Africa celebrates Wangari Maathai Day every March, on the same day as Africa Environment Day, in honour of the continent’s first female Nobel Peace Prize Winner. There are particular reasons to note it this year, as it is the tenth anniversary of Maathai’s death and a good time to remember her legacy. With that in mind, I thought I’d re-read and review her 2006 auto-biography, Unbowed.
Born in 1940 into colonial Kenya, Maathai grew up on a farm in the Rift Valley – not far from where I spent my own teenage years. She was lucky to get the education she did, not least because this was the time of the Mau Mau uprising. The British authorities had placed over a million of her fellow Kikuyus in concentration camps in order to try and keep a lid on the movement for independence. (This was the 1950s, the queen was Elizabeth II, and the government still doesn’t like to talk about these things.) Despite being arrested and held in a camp at one point, Maathai retained her freedom and her scholarship to a Catholic high school. From there, she won a place at college in the United States, part of a scheme nicknamed the Kennedy Airlift.
Maathai is best known as a tree planter and environmentalist, but she was also a politician, a civil rights and democracy campaigner, an entrepreneur – and before all of those, a scientist and academic. After the degree in Kansas and a masters in Pittsburgh, she studied for a Phd in Germany and the University of Nairobi, becoming the first East African woman to earn a doctorate. She remained at the university and lectured on veterinary anatomy.
Environmentalism came into Maathai’s life indirectly, a side-interest to a side-interest. Alongside her academic career, she was very involved in the National Council of Women of Kenya. Through their work she came to understand the key factors keeping women in poverty: “As I sat listening to the women talk about water, energy, and nutrition, I could see that everything they lacked depended on the environment.” A focus on land and trees would reverse that degradation, and it would be something that women could do for themselves, not waiting for government action.
This insight would lead to the Green Belt Movement, a women-led organisation that pursued ecological restoration alongside female empowerment. This was years ahead of the language of intersectionality or womanism, but a perfect example of them – an African feminism rooted in family and culture, dedicated to the flourishing of the earth and the community.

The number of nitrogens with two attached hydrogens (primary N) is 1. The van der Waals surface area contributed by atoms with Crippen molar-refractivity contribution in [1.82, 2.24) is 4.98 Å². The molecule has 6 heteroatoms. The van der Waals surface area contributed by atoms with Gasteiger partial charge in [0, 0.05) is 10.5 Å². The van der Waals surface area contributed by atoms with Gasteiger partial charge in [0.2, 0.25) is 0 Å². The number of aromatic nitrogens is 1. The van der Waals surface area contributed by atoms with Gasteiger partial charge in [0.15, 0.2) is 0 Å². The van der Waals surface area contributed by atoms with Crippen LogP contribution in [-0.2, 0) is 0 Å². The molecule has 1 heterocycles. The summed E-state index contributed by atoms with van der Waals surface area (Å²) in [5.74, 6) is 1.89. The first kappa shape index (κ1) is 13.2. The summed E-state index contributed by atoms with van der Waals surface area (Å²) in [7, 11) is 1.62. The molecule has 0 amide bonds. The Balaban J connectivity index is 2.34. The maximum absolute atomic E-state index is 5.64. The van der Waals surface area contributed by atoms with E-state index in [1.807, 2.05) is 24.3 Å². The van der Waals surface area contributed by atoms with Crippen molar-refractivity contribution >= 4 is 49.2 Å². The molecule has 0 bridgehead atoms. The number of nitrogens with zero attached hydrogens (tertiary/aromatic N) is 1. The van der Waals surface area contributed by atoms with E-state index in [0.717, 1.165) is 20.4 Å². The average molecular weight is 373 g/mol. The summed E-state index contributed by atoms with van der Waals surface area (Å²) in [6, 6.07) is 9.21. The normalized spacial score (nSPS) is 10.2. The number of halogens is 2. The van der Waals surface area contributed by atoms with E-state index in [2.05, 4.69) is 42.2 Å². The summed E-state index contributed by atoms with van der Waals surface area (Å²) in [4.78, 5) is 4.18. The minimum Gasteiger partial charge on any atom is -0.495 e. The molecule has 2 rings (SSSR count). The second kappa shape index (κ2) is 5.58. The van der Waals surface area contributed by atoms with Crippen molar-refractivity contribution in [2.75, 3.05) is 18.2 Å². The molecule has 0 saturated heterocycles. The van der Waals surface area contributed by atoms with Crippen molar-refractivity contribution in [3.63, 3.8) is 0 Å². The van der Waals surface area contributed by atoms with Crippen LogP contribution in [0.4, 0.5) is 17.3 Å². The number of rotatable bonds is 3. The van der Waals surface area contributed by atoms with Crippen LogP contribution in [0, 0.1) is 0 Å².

While it might sound admirable now, the authorities took a dim view of these activities, especially since her holistic approach naturally led into work on human rights, corruption and democracy. “As long as the Green Belt Movement was perceived as a few women raising seedlings, we didn’t matter to the government” writes Maathai. “But as soon as we began to explain how trees disappear and why it is important for citizens to stand up for their rights – whether environmental, women’s, or human – senior officials and members of Parliament began to take notice.”
Under the repressive one-party regime of President Moi, Maathai’s activities were seditious. She was ruled against by corrupt courts, insulted in the press, and denounced in Parliament. When her organisation was evicted from its offices and blacklisted, she had no choice but to relocate her 80 staff into her own home and garden, where she spent years living in a single room. She was arrested and harassed, hospitalised by police brutality on more than one occasion. She spent time in prison. At times she had to travel around the country in secret, having been warned that she was on an assassination list.
One thing that stayed the government’s hand was the growing attention from abroad. Awards and recognition, invitations to speak at international events, all built up a reputational risk for the authorities. It was only after a change of regime in 2002 that Maathai was finally able to operate without the threat of intimidation and arrest. Two years later she would be awarded the Nobel Peace Prize “for her contribution to sustainable development, democracy and peace.”
Maathai tells her remarkable story with clear and uncluttered prose, and a generosity towards others. It’s written with humility, a woman who became globally influential but in her own words “never severed my connection to the soil”. It’s a story of determination and strength, of joy and solidarity, and of standing up to greed, corruption and violence with singing and dancing and planting trees.